Write test doubles you can trust using verified fakes
When you’re writing tests for your code you often encounter some complex object that impedes your testing. Let’s say some of your code uses a client library to talk to Twitter’s API. You don’t want your tests to have to talk to Twitter’s servers: your tests would be slower, flakier, harder to setup, and require a working network connection.
The usual solution is to write a test double of some sort, an object that pretends to be the Twitter client but is easier to use in a test. Terminology varies slightly across programming communities, but you’re probably going to make a fake, mock or stub Twitter client for use in your tests.
As you can tell from names like “fake” and “mock”, there’s a problem here: if your tests are running against a fake object, how do you know they will actually work against the real thing?
You will often find the fake is insufficiently realistic, or just plain wrong, which means your tests using it were a waste of time.
I’ve personally had Python
mock objects cause completely broken code to pass its tests, because the mock was a bit too much of a mockup.
There’s a better kind of test double, though, known as a “verified fake”. The key point about a verified fake is that, unlike regular fakes, you’ve actually proven it has the same behavior as the real thing. That means that when you use the verified fake for a Twitter client in a test you can trust that the fake will behave the same as real Twitter client. And that means you can trust your tests are not being misled by a broken fake.
Testing with test doubles
Before looking at verified fakes, let’s take a quick look at why test doubles are useful.
Let’s say you have a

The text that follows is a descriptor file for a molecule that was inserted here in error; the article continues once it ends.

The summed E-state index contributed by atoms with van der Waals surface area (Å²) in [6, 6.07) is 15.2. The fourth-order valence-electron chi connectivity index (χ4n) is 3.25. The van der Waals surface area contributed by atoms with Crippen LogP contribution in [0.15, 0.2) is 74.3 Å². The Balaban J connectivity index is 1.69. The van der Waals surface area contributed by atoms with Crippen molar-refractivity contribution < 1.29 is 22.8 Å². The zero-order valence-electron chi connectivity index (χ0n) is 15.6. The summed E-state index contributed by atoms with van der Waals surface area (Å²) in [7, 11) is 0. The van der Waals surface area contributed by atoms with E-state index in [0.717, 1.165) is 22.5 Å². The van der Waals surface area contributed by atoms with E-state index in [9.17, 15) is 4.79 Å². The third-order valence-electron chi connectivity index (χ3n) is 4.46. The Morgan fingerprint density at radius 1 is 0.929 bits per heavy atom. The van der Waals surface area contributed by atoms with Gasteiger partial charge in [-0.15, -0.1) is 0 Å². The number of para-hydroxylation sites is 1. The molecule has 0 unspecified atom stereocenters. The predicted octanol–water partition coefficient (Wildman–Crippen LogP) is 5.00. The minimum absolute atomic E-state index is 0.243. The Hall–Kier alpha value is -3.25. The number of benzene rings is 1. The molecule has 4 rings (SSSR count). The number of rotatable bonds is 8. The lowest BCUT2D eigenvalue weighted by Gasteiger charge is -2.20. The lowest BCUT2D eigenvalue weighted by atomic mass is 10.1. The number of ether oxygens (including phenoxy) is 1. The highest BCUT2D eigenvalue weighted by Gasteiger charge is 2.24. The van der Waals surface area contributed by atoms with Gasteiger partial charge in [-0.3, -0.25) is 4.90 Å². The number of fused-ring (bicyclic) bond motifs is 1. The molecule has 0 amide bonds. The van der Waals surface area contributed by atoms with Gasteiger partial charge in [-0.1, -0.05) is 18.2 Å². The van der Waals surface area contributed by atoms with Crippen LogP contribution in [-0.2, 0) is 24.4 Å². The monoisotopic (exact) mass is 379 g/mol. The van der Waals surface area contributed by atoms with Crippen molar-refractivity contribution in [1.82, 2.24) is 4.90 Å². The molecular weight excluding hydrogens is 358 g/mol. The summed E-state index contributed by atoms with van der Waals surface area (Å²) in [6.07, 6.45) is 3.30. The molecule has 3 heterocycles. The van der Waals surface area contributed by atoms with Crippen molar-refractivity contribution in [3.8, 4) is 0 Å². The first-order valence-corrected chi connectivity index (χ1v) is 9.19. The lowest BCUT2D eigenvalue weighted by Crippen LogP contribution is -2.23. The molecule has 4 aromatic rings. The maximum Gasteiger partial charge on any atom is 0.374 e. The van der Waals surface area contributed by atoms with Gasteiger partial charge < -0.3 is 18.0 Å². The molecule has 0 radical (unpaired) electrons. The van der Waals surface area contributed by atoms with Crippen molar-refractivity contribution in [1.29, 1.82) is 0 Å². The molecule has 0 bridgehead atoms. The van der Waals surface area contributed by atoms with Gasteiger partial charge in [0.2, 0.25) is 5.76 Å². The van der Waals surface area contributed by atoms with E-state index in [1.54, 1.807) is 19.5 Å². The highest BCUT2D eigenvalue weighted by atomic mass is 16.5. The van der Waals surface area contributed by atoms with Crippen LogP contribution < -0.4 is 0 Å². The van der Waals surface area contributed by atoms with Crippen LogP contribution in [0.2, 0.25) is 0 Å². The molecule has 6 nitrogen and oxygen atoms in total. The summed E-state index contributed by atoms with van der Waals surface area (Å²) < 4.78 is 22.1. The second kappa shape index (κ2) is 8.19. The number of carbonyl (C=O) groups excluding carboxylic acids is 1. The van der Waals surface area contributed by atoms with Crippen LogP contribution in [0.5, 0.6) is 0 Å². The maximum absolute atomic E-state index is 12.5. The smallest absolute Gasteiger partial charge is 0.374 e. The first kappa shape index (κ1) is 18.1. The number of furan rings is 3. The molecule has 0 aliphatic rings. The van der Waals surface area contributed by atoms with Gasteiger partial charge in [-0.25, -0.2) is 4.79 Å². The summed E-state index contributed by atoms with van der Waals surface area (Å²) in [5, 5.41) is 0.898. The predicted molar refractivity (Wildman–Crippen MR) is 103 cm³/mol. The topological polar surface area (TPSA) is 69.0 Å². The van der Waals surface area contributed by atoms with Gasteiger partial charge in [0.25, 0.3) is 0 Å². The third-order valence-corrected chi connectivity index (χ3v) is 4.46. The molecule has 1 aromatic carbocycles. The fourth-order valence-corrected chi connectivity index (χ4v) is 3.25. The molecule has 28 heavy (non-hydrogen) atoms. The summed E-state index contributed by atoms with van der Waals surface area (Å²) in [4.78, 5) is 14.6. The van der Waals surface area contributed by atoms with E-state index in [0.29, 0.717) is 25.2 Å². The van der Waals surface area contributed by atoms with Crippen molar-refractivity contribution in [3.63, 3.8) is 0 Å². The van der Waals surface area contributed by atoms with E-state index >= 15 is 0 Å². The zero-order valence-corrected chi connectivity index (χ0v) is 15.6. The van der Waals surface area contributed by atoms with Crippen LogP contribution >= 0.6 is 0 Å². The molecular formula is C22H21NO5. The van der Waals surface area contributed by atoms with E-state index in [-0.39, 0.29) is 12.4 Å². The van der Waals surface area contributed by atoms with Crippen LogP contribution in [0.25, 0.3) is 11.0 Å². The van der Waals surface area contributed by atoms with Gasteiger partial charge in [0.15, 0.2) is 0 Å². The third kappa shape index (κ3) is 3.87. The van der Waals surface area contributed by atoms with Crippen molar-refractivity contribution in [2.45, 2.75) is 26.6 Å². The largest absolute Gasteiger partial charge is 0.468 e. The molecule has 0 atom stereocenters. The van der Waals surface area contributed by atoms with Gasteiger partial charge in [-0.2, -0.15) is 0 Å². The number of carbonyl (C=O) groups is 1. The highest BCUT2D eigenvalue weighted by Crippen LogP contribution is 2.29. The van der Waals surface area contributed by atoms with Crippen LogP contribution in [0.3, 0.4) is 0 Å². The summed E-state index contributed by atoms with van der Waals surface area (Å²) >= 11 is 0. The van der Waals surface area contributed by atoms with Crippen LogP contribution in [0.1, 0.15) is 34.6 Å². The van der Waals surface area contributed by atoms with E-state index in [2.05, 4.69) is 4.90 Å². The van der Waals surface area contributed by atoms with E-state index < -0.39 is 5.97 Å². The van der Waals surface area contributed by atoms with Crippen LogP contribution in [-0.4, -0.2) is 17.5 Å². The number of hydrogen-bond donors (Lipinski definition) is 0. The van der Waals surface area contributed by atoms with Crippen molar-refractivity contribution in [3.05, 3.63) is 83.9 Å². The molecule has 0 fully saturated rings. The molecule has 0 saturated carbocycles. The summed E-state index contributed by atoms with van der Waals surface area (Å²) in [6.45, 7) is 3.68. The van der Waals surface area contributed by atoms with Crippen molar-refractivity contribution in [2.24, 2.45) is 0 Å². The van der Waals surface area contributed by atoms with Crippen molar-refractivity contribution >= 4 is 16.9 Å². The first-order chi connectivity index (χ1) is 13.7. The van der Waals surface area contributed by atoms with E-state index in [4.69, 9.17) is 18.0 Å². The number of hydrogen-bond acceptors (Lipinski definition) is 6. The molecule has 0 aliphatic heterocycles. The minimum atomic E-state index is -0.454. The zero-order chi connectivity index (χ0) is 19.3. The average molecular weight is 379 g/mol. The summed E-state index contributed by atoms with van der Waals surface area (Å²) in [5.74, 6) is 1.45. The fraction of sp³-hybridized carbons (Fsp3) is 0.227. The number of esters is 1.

MessageService class you want to test, and it uses
Since you don’t want your tests to talk to the real Twitter API you create a
FakeTwitterClient and use it in your tests.
Now your tests prove
MessageService works, but don’t have to talk to the Twitter API… assuming you can trust
FakeTwitterClient behave the same.
In order to make
FakeTwitterClient into a verified fake, a fake you can trust, you need to write an additional set of tests that run against both
These contract verification tests ensure both versions behave the same way; I’ll go into more detail about what they test later on.
For now you can just visualize what it looks like:
When should you use a verified fake?
A verified fake gives you more assurance that your tests are testing what you think you’re testing, since the test double has been verified to act like the real thing. The downside is that this requires more work, since you have to create an additional set of contract verification tests. That means verified fakes make sense if the API you want to fake is used frequently by test code.
If you e.g. have thirty tests for
FakeTwitterClient saves you from talking to the real Twitter API you’re likely to benefit from the verified fake.
If you only have one test it’s probably not worth the extra work; you should probably just live with a little lack of confidence and not bother writing the contract tests.
How do you write a verified fake?
TwitterClient looks like this:
class TwitterClient(object): """A client for the Twitter API.""" def tweet(self, message): """Tweet a message for the user.""" def list_tweets(self): """Return a list of the user's tweets."""